With third-quarter sales being announced recently, what is clear and evident is no brand is immune to this. While Ford Motor Co. may dominate the headlines as one of the hardest hit from the shortage, it’s certainly not exclusive to the Dearborn manufacturer.
In fact, Ford put its own unique spin by taking note that its September sales increased 34% compared to August. So are things turning around when it comes to these inventory shortcomings and overall dip in profits for automakers?
Not so fast, says Ed Kim, vice president, Industry Analysis for Auto Pacific, an automotive industry research company.
“Unfortunately, the fallout from the chip shortage will be here well into next year,” Kim said. “The lead time for semiconductor chips can be up to nine months from the time the automaker or supplier orders them to the time they arrive, ready to be installed in the vehicle. With COVID-related chip production still hampered in many of the regions where they are made, it will be some time before chip supply is anywhere near normal.”
General Motors has also been hit hard and saw its sales volume dip to the lowest three-month period since 2009, when the company filed bankruptcy. According to a report in Automotive News, even Hyundai outsold GM for the first time in the company’s history. Hard times indeed.
Earlier this year, Americans received additional money in their pocket by way of a government stimulus bill. This usually spells good news for auto manufacturers as consumers flock to car lots in search of a great deal or looking to upgrade their current aging vehicle.
Kim said the microchip shortage has been brutal to automakers, making many of them miss golden opportunities to sell new vehicles featuring new technologies (like hybrids and electric vehicles).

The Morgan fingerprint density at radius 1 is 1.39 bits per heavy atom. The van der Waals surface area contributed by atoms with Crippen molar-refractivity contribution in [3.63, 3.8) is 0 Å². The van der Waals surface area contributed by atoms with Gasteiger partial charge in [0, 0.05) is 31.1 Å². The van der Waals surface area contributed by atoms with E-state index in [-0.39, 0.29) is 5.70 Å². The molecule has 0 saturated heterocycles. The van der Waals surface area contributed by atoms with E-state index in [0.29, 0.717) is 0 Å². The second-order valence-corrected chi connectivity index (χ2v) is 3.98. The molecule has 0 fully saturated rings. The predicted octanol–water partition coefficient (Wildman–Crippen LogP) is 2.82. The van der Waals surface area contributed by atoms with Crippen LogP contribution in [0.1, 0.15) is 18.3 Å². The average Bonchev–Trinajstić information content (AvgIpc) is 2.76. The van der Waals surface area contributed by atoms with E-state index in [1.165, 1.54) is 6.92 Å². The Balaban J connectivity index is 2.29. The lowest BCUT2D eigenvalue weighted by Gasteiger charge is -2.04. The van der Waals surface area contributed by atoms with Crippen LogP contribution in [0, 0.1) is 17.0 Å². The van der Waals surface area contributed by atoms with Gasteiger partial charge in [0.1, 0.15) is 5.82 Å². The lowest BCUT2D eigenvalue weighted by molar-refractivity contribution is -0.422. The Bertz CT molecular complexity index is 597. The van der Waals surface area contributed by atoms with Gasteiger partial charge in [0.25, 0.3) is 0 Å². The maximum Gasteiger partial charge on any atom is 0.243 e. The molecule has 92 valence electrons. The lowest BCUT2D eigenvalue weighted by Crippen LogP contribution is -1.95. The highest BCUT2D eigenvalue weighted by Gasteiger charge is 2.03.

“Since the spring, many consumers have had money to spend due to tax refunds and more stimulus money, but the automakers have simply been unable to produce the volume that the market demands. Many plants have had to shut down temporarily or reduce output,” he said. “Idle plants cost lots of money and there are a lot of those right now. It is extremely frustrating for automakers that consumers are ready to spend money on new vehicles, but they can’t supply them and are instead losing sales volume and losing untold revenues.”
“Cruising any auto mall reveals very little inventory on dealer lots, whether new or used — the latter due to many turning to used cars since new car availability is challenged,” Kim said. “In addition, consumers who want specific features or colors need to be flexible; these days, shoppers who must have a new vehicle need to be open minded to taking what’s available rather than be set on finding the exact spec they want.”
When it comes to sales reporting by auto manufacturers, you have to look past the gleeful spin they put on their releases. We rarely post about their sales reporting because of such things. However, right now it felt necessary to unspin the spin and truly get a feel for what’s happening and where things are going.
Sure, there’s a lot of new and exciting trucks coming like the 2022 Toyota Tundra, the Ford Maverick, Chevy Silverado ZR2 along with some new offerings for Ram 1500. And in the SUV world, there’s always new and exciting updates and offerings like the Ford Expedition, Jeep Grand Cherokee and Honda Passport.
Kim said, the microchip shortage definitely hindered what would have been a brisk outlook for 2021 and beyond.
“If not for the chip shortage, AutoPacific’s forecasters believe it is almost certain that auto sales this year and next would have topped 17 million units in the U.S. market. This year, the chip shortage will likely have cost the industry at least one million units, and it’s possible that could be even worse next year with 2022 CY sales dipping into the high 15 million unit range,” he said.
All consumers must show patience. Compromises may have to be made. If you wanted that special color on a Ram, or the hard top on the Bronco, you will either have to wait or make an exception.
This chip shortage is global and affects the entire manufacturing industry. It’s not exclusive to the automakers, although certainly they’re feeling the effects of it severely.
“The semiconductor chip shortage has had a profound impact on vehicle prices as well as vehicle and feature availability,” Kim said. “It is very hard to find a good deal on a new vehicle anywhere, particularly for SUVs and pickups that dominate vehicle sales in the US market because there are so few vehicles available.”
That’s the reality of today’s trucks and SUVs. You can overpay, compromise or just be patient.
I wish the choices were better than that, but for now, as the saying goes, it is what it is.